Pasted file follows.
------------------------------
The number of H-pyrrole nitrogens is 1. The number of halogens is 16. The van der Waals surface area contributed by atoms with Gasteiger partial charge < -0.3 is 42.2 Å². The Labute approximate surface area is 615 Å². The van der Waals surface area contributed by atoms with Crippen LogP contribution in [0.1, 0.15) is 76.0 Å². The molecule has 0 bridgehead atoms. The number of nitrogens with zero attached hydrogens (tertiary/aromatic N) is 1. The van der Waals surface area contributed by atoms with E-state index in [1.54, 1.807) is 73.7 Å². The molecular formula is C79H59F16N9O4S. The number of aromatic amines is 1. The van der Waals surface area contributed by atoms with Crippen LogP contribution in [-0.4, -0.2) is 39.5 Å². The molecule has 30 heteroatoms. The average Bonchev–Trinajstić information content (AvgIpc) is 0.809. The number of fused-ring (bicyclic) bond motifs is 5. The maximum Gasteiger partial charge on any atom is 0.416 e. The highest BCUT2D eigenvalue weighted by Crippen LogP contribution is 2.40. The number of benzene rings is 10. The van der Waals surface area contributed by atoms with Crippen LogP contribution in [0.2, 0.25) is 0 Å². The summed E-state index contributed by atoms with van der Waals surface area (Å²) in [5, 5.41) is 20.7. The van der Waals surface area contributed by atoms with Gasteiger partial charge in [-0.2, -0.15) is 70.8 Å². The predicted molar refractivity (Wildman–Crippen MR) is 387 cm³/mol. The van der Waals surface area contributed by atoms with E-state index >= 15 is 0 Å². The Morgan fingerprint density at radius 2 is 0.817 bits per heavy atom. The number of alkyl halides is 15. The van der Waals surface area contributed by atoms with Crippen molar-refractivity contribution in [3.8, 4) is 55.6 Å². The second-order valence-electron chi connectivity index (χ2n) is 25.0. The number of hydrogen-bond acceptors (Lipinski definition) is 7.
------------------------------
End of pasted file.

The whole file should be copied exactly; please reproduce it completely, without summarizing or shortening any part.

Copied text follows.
The number of H-pyrrole nitrogens is 1. The number of halogens is 16. The van der Waals surface area contributed by atoms with Gasteiger partial charge < -0.3 is 42.2 Å². The Labute approximate surface area is 615 Å². The van der Waals surface area contributed by atoms with Crippen LogP contribution in [0.1, 0.15) is 76.0 Å². The molecule has 0 bridgehead atoms. The number of nitrogens with zero attached hydrogens (tertiary/aromatic N) is 1. The van der Waals surface area contributed by atoms with E-state index in [1.54, 1.807) is 73.7 Å². The molecular formula is C79H59F16N9O4S. The number of aromatic amines is 1. The van der Waals surface area contributed by atoms with Crippen LogP contribution in [-0.4, -0.2) is 39.5 Å². The molecule has 30 heteroatoms. The average Bonchev–Trinajstić information content (AvgIpc) is 0.809. The number of fused-ring (bicyclic) bond motifs is 5. The maximum Gasteiger partial charge on any atom is 0.416 e. The highest BCUT2D eigenvalue weighted by Crippen LogP contribution is 2.40. The number of benzene rings is 10. The van der Waals surface area contributed by atoms with Crippen LogP contribution in [0.2, 0.25) is 0 Å². The summed E-state index contributed by atoms with van der Waals surface area (Å²) in [5, 5.41) is 20.7. The van der Waals surface area contributed by atoms with Gasteiger partial charge in [-0.2, -0.15) is 70.8 Å². The predicted molar refractivity (Wildman–Crippen MR) is 387 cm³/mol. The van der Waals surface area contributed by atoms with E-state index >= 15 is 0 Å². The Morgan fingerprint density at radius 2 is 0.817 bits per heavy atom. The number of alkyl halides is 15. The van der Waals surface area contributed by atoms with Crippen molar-refractivity contribution in [3.8, 4) is 55.6 Å². The second-order valence-electron chi connectivity index (χ2n) is 25.0. The number of hydrogen-bond acceptors (Lipinski definition) is 7.